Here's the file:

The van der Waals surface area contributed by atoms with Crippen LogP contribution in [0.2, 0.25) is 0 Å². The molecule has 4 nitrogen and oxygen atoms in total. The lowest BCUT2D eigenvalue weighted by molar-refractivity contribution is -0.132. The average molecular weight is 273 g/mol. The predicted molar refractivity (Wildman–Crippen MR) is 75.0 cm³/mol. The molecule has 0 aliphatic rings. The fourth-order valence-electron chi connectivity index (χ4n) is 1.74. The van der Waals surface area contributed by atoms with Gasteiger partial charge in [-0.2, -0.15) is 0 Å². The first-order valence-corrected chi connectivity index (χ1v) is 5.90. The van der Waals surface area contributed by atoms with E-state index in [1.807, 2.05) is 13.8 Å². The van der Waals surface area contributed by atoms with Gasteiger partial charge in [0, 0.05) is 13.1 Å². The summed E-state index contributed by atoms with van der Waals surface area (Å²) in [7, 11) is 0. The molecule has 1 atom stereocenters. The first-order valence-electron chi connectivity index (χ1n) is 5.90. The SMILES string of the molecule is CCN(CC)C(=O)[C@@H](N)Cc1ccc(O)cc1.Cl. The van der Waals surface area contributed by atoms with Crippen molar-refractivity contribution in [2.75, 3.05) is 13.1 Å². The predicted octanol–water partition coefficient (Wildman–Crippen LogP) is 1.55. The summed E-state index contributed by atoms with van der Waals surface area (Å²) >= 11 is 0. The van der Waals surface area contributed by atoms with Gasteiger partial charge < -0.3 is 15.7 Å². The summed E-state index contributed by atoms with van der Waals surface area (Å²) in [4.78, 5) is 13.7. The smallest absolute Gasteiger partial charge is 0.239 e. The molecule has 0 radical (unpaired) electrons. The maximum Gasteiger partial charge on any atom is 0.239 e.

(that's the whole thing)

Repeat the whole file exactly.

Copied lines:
The van der Waals surface area contributed by atoms with Crippen LogP contribution in [0.2, 0.25) is 0 Å². The molecule has 4 nitrogen and oxygen atoms in total. The lowest BCUT2D eigenvalue weighted by molar-refractivity contribution is -0.132. The average molecular weight is 273 g/mol. The predicted molar refractivity (Wildman–Crippen MR) is 75.0 cm³/mol. The molecule has 0 aliphatic rings. The fourth-order valence-electron chi connectivity index (χ4n) is 1.74. The van der Waals surface area contributed by atoms with Gasteiger partial charge in [-0.2, -0.15) is 0 Å². The first-order valence-corrected chi connectivity index (χ1v) is 5.90. The van der Waals surface area contributed by atoms with E-state index in [1.807, 2.05) is 13.8 Å². The van der Waals surface area contributed by atoms with Gasteiger partial charge in [0, 0.05) is 13.1 Å². The summed E-state index contributed by atoms with van der Waals surface area (Å²) in [7, 11) is 0. The molecule has 1 atom stereocenters. The first-order valence-electron chi connectivity index (χ1n) is 5.90. The SMILES string of the molecule is CCN(CC)C(=O)[C@@H](N)Cc1ccc(O)cc1.Cl. The van der Waals surface area contributed by atoms with Crippen molar-refractivity contribution in [2.75, 3.05) is 13.1 Å². The predicted octanol–water partition coefficient (Wildman–Crippen LogP) is 1.55. The summed E-state index contributed by atoms with van der Waals surface area (Å²) >= 11 is 0. The van der Waals surface area contributed by atoms with Gasteiger partial charge < -0.3 is 15.7 Å². The summed E-state index contributed by atoms with van der Waals surface area (Å²) in [4.78, 5) is 13.7. The smallest absolute Gasteiger partial charge is 0.239 e. The molecule has 0 radical (unpaired) electrons. The maximum Gasteiger partial charge on any atom is 0.239 e.